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3.2: Settlement and Development Challenges

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    Russia’s size and varied physiographic regions have presented some challenges for its population. Much of Russia is simply too cold for widespread human settlement. Thus, even though Russia is the largest country, the area that is suitable for agriculture and intensive development is much smaller. In Russia’s northern regions, agricultural development is restricted by short growing seasons and frequent droughts. As snow melts, it takes topsoil with it, and thus erosion is a serious issue in these areas as well.

    Still, some have carved out settlements in this frigid environment. Oymyakon, located in northeastern Russia, is considered to be the coldest permanently inhabited place in the world (see Figure \(\PageIndex{1}\)). It has a population of around 500 and temperatures here once dropped to -71.2°C (-96°F)! It takes 20 hours to reach Oymyakon from the nearest city of Yakutsk.

    Figure \(\PageIndex{1}\): Map of Oymyakon, Russia (Derivative work from original by Marmelad, Wikimedia Commons)

    Industry is hampered by Russia’s cold climate in the Siberian region. Although Siberia accounts for over three-quarters of Russia’s land area, it contains only one-quarter of its population. In a region so sparsely populated, how do you build roads, factories, and large settlements? Even if there are resources present, as there are, how do you get them to nearby industrial areas? The industrial developments and human settlements that do exist in this region require high energy consumption and highly specialized facilities needed to cope with cold temperatures and permanently frozen soil.

    However, global changes in climate have had some dramatic effects on Russian geography. Areas that were previously permafrost have begun to thaw, leading to erosion and mud, which both present challenges for development. In Siberia, giant holes in the ground began to appear around 2014 and initially baffled scientists. These massive holes were later found to be pockets of methane gas trapped in previously frozen soil that had thawed due to the warming climate. If global temperatures continue to climb, the area of permafrost will shrink, increasing the potential for agriculture in northern Russia. New oil and gas reserves that were previously trapped under frozen soil could likewise become available. Previous shipping routes along Russia’s eastern and northern coasts that were covered in ice could become passable.

    While warming temperatures might seem beneficial for Russia’s frigid northern region, they are accompanied by more troublesome long-term concerns. It is estimated that a huge amount of carbon, around 1600 gigatons (or 1.6 trillion tons), is stored in the world’s permafrost. The methane and carbon released from these permafrost stores could exacerbate global warming. Changing temperatures have also been associated with the increased risk of wildfires. In Russia, peatlands, areas of partially decayed vegetation, are particularly at risk. There has been an increase in droughts and flooding throughout Russia and many scientists believe that Russia’s close proximity to the Arctic Circle makes it even more vulnerable to changes in temperature.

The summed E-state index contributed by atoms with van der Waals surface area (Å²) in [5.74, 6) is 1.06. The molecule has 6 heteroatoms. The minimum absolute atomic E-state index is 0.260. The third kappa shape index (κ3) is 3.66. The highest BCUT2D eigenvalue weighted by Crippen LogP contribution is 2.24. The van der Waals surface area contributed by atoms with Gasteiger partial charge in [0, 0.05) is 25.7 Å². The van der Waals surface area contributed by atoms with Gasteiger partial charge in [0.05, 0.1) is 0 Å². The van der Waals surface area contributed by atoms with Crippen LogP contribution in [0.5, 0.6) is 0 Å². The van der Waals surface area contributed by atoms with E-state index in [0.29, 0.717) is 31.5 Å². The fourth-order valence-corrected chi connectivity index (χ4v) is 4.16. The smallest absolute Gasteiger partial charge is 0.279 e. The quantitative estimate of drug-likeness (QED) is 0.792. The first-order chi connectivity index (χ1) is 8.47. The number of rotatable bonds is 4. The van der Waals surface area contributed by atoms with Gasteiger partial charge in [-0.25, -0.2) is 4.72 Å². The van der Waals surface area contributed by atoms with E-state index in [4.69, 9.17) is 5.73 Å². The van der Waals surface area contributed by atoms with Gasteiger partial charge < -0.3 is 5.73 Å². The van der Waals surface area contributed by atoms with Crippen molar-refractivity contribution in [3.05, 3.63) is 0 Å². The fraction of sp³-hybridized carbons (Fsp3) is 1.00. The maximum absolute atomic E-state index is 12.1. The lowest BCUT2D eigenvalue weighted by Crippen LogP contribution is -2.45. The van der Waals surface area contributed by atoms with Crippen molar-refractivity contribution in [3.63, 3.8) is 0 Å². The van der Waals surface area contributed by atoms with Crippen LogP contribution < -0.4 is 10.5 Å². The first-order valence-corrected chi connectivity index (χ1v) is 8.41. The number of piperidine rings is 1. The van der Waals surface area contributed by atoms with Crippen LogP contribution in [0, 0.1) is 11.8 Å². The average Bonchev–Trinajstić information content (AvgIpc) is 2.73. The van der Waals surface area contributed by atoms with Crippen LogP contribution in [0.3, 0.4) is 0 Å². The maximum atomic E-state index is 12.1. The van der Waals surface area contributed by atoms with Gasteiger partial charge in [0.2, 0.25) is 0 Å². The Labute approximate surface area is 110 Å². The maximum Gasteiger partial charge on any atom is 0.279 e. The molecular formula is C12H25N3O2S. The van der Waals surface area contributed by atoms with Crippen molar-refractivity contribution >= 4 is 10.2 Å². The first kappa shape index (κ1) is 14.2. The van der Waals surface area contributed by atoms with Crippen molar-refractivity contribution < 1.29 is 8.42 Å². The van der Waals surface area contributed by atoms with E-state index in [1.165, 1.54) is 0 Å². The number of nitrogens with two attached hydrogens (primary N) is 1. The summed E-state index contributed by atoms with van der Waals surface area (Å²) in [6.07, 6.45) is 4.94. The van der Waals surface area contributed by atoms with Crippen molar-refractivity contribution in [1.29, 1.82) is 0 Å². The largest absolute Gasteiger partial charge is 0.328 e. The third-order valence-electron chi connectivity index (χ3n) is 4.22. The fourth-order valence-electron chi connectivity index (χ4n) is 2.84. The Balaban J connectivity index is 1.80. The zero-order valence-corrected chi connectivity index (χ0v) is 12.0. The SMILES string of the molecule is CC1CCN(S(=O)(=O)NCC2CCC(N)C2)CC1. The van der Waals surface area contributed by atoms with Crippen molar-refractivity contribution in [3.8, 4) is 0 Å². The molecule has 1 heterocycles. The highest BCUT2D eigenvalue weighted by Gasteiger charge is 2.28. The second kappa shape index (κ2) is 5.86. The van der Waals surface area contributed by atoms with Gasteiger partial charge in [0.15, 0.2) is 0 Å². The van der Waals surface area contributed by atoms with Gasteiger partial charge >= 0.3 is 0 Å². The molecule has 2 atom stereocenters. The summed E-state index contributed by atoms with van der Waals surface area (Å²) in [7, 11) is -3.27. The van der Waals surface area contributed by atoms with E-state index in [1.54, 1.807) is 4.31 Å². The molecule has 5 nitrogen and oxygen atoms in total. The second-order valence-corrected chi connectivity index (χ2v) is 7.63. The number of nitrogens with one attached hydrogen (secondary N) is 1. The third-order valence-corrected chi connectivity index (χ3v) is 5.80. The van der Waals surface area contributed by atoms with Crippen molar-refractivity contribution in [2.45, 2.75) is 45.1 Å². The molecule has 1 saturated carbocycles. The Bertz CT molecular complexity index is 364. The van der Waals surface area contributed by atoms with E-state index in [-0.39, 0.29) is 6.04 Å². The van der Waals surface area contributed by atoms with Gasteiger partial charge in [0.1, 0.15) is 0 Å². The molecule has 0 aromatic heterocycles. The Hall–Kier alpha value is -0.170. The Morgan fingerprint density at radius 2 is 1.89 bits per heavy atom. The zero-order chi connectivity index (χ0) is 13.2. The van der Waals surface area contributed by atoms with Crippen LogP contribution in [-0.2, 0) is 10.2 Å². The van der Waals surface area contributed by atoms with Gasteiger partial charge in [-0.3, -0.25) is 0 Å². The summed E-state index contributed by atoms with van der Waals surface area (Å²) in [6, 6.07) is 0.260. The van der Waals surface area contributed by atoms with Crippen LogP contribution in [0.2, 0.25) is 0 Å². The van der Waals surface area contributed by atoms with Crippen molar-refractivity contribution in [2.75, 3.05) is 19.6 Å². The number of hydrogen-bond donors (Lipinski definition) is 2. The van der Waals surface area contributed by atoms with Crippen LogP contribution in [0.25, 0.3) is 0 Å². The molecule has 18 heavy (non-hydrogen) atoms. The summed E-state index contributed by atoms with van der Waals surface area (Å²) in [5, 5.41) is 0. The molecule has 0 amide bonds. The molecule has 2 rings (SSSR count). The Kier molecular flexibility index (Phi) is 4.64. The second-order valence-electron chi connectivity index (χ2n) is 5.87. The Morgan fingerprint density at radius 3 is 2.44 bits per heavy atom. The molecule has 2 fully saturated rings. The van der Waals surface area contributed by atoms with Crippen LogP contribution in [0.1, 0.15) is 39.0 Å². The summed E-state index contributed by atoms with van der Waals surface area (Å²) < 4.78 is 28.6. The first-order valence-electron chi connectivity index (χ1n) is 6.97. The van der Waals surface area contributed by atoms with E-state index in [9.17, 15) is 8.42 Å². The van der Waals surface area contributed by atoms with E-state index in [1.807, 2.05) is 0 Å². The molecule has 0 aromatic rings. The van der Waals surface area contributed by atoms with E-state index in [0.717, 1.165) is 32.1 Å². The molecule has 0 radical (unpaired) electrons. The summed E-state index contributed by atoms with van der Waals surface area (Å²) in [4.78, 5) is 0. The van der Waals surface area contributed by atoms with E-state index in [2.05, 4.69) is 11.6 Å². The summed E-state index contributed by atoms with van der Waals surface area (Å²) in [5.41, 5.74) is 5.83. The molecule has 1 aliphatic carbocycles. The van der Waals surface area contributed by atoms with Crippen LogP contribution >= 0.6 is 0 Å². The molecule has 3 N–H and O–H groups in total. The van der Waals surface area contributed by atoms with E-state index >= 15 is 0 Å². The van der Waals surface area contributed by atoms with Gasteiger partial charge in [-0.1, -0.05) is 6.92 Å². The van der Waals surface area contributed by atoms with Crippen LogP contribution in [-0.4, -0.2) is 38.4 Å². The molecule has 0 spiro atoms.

Climate factors have also shaped the distribution of Russia’s population. Most of Russia’s population lives west of the Ural Mountains where the climate is more temperate and there are more connections with Eastern Europe (Figure \(\PageIndex{2}\)). Russia is highly urbanized, with almost three-quarters of the population living in cities. Its largest city and capital, Moscow, is home to around 12 million people.

    Figure \(\PageIndex{2}\): Population Density in Russia, 2012 (Derivative work from original by Kartoshka1994, Wikimedia Commons)

    Russia’s population has experienced some interesting changes over the past few decades. Its population peaked at over 148 million in the early 1990s before experiencing a rapid decline. When geographers explore a country’s population, they don’t just ask “Where is it changing?” but also “Why is it changing?” For Russia, the economic declines coinciding with the dissolution of the Soviet Union contributed to low birth rates. Generally, when a country experiences economic decline or uncertainty, people tend to delay having children.

    Today, due to higher birth rates and a government push to encourage immigration, Russia’s population growth has stabilized and could grow from 143.5 million in 2013 to 146 million by 2050. Russia’s death rate remains quite high, however, at 13.1 per 1000 people compared to the European Union average of 9.7 per 1000. Alcoholism rates are high, particularly among men in Russia, and cardiovascular disease accounts for over half of all deaths. In addition, although Russia is highly urbanized, more people are now moving from Russia’s crowded cities to more sparsely populated rural areas, in contrast to the more common rural to urban migration seen elsewhere in the world.

    3.2: Settlement and Development Challenges is shared under a CC BY-NC-SA license and was authored, remixed, and/or curated by LibreTexts.